“I hereby declare, on oath, that I absolutely and entirely renounce and abjure all allegiance and fidelity to any foreign prince, potentate, state or sovereignty, of whom or which I have heretofore been a subject or citizen; that I will support and defend the Constitution and laws of the United States of America against all enemies, foreign and domestic…”
I moved to the States shortly before my 2nd birthday, honestly days before, and this has been home…my only home I’ve ever truly known. The person I am, the cultural person that is, has been affected by the duality of my existence as a Jamaican in America. My cultural development was rooted in the Black-American experience while sprinkled by the Black-Jamaican community—my family—in which I existed. As I have matured in my American experience I have come to have a deeper understanding of my Jamaican essence and how the two should always exist in a symbiotic relationship. I would not be the person I am if I were to fully let go of my cultural identities. However, time and time again I have questioned why I have not let go of my technical ties to a country that I do not know—Jamaica.
On several occasions I have started the paperwork to become an American Citizen, to technically adhere myself to a country of which I am essentially a part and on each occasion I have not completed the process. Today, relative to time and the actual date, I find myself, again, at a place where I have completed the paperwork to become and American Citizen, I have considered the monetary cost ($400 for the filing portion), and I continue to consider the philosophical cost. The reality is that the monetary cost far outweighs any philosophical cost, yet the essence of the philosophical cost dances in the recesses of my mind.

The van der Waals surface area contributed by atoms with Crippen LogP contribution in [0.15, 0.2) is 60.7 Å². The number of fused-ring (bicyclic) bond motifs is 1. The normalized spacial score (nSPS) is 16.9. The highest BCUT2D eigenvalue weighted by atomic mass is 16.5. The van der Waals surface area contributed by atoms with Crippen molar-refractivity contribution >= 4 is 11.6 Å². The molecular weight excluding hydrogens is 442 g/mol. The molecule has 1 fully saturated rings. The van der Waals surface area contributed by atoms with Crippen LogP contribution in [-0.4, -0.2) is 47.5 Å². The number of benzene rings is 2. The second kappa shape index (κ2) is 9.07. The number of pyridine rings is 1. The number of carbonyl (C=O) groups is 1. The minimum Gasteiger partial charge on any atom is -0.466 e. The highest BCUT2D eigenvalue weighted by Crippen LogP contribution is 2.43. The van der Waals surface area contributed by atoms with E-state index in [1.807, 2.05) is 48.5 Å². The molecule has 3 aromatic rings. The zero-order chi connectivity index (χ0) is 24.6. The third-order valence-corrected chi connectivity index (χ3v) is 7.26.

I believe in America, I love this place, more than any other place on earth—well next to being in my mother’s arms. Then there is my appreciation for where my family has come and that stays with me like a roach survives the generations. I am an American, I daily perpetuate the greatness that is America, being American is all that I know how to be. As an American I am free to think what I believe to be true, I am free to express my sentiments in my own way, I am able to sit in my home without free of persecution—well I am a Black gay Jew so that may not be fully accurate, but if I am persecuted I believe in the system, although at times faulty, to be just in the end.
My mother died before she could become a citizen, if nothing more I do this for her. My mother’s dream will be my reality. In this lesson, maybe one of the most important we learn to accept America and all that she has to offer: her greatness, her warmth, her democratic nature, her ability to unify the disjointed and to empower the disenfranchised.
“I pledge allegiance to the flag of the United States of America and to the Republic for which it stands, one Nation under God, indivisible, with liberty and justice for all.”